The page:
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Epaulito, the man-of-the hour. What a guy! I booked a full-day trip through the outskirts of Ica, a large city just south of Lima, where archeological ruins and desert landscapes converge in the heat of the winter. I happened to be the only person who signed up for the tour that day, so, Epaulito and I had a day together consisting of cathedral wandering, desert roaming, and tarot card readings together. I had to snap this portrait of him because I loved his white button-up donning comical skateboard graphics. His sweet, crooked smile was the highlight of my day as he described his country’s history to me and his Quechuan traditions.

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Cinchero, Peru is a small town in the Sacred Valley an hour outside of Cusco where handfuls of markets display the soft and color-rich fabrics hand-woven by the local women in the region. Scarves, hats, gloves, and blankets feature traditional geometric patterns that have been replicated for centuries. Baby alpaca, llama wool, and the rare vicuña hair creates beautifully soft and warm garments that are a necessary purchase when roaming the cold nights of eastern Peru.

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Wild woman. Captured this still image from a video I shot featuring this woman demonstrating the traditional weaving process in Peru. She showed us their system of cleaning and dyeing the alpaca fur and then spinning that into yarn to craft hand-woven blankets and garments. They use small antlers and llama bones to facilitate the process and this woman, speaking in Spanish, showed us a sharply pointed bone that she told us had actually come from the remains of a tourist who didn’t buy anything from their shop. She proceeded to bare her perfect smile and cackle into the sunlight after seeing our faces. We all laughed along with her, albeit with a tinge of nervousness. Let’s just say she got a heavy handful of coins from me before we jetted back to the bus.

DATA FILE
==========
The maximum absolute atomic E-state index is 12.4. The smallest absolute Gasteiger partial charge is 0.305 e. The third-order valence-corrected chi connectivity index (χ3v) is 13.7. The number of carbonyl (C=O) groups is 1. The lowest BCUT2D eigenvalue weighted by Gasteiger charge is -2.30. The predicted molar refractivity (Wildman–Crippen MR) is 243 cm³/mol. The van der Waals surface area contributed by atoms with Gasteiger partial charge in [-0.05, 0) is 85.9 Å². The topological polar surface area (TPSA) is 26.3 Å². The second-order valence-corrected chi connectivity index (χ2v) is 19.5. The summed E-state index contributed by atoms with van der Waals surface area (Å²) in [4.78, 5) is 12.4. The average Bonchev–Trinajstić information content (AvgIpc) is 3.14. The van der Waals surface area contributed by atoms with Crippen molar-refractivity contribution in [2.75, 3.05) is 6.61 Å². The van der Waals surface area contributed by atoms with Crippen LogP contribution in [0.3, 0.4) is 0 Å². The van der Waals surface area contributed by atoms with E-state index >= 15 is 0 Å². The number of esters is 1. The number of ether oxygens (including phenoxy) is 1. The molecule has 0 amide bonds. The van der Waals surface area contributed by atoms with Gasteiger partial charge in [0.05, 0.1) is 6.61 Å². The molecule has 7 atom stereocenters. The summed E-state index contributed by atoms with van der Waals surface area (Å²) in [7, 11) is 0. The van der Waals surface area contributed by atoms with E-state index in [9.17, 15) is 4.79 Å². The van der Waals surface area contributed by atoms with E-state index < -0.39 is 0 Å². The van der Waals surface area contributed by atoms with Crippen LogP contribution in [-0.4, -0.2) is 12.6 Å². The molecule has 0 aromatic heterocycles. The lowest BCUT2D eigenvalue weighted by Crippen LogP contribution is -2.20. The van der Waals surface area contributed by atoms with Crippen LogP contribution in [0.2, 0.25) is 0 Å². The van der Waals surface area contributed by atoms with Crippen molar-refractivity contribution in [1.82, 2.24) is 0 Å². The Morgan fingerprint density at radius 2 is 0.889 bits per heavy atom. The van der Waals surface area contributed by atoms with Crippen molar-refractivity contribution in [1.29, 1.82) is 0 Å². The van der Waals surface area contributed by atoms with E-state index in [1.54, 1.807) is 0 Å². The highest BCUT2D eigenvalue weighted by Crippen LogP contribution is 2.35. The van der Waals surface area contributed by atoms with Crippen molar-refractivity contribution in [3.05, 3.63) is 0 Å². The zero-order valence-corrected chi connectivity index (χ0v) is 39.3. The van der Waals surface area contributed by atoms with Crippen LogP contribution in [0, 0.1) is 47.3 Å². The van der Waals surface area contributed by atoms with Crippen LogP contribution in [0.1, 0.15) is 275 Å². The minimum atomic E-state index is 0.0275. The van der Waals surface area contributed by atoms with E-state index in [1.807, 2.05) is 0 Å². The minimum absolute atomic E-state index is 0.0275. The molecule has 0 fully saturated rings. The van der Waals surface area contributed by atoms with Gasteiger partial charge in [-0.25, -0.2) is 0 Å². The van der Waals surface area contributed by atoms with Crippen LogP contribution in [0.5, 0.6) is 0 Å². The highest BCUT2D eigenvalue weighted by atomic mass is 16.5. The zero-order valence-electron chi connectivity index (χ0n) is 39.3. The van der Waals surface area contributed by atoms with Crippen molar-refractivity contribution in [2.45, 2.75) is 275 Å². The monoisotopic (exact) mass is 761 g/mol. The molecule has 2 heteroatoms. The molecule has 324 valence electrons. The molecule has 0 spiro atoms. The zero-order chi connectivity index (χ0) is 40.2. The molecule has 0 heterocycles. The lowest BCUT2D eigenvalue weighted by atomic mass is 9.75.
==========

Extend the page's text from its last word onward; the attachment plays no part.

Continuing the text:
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My last photo taken in Peru was of this small boy on a rural farm outside of Cusco. He stepped out in front of my path looking up at me as he devoured an orange the size of his face. He was sucking and gnawing his way through the citrus with full focus on retrieving every last sweet bite he could. As I snapped the image, I saw myself in him for just a moment. I, too, had been eating my way through Peru, siphoning everything I could from this rich and fruitful country, leaving nothing but seeds in the dust.